The report addresses the Mint's progress in finding composition alternatives and production methods that will cut costs for circulating U.S. coins.
Fraunhofer studied replacing the current mechanical die blanking and on-site annealing with laser blanking and off-site bulk annealing. Currently, blanks are punched from coils of coinage strip, and the rough blanks are deburred and then annealed to soften, for formation of the raised rim on an upset machine, before being struck on a coinage press.
Fraunhofer also studied retaining the on-site annealing but replacing the current die-blanking with laser blanking.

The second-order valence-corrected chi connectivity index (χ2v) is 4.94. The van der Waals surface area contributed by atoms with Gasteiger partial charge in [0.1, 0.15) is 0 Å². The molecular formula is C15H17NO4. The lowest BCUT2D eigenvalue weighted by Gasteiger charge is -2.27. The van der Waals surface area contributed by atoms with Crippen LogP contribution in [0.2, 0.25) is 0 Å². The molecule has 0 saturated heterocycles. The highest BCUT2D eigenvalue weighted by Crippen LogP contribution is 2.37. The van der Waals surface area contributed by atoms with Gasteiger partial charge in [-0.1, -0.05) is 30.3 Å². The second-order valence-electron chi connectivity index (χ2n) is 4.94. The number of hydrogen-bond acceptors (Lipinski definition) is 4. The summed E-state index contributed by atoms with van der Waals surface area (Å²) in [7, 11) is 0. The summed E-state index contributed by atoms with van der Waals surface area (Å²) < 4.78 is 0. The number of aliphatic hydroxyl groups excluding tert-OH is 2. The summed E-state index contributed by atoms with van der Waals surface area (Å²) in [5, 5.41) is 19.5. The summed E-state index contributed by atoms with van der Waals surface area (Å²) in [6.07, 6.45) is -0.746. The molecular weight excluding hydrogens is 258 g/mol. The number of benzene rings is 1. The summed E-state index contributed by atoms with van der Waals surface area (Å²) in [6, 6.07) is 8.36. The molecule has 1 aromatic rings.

Fraunhofer concluded that the laser blanking would not offer substantial savings compared to the current mechanical die blanking.
Suggestions for additional examination include non-laser blanking alternatives, such as die-blanking with a "push-back station" that might be able to directly blank annealed material without distorting the blanks and cutting blanks using water jets.
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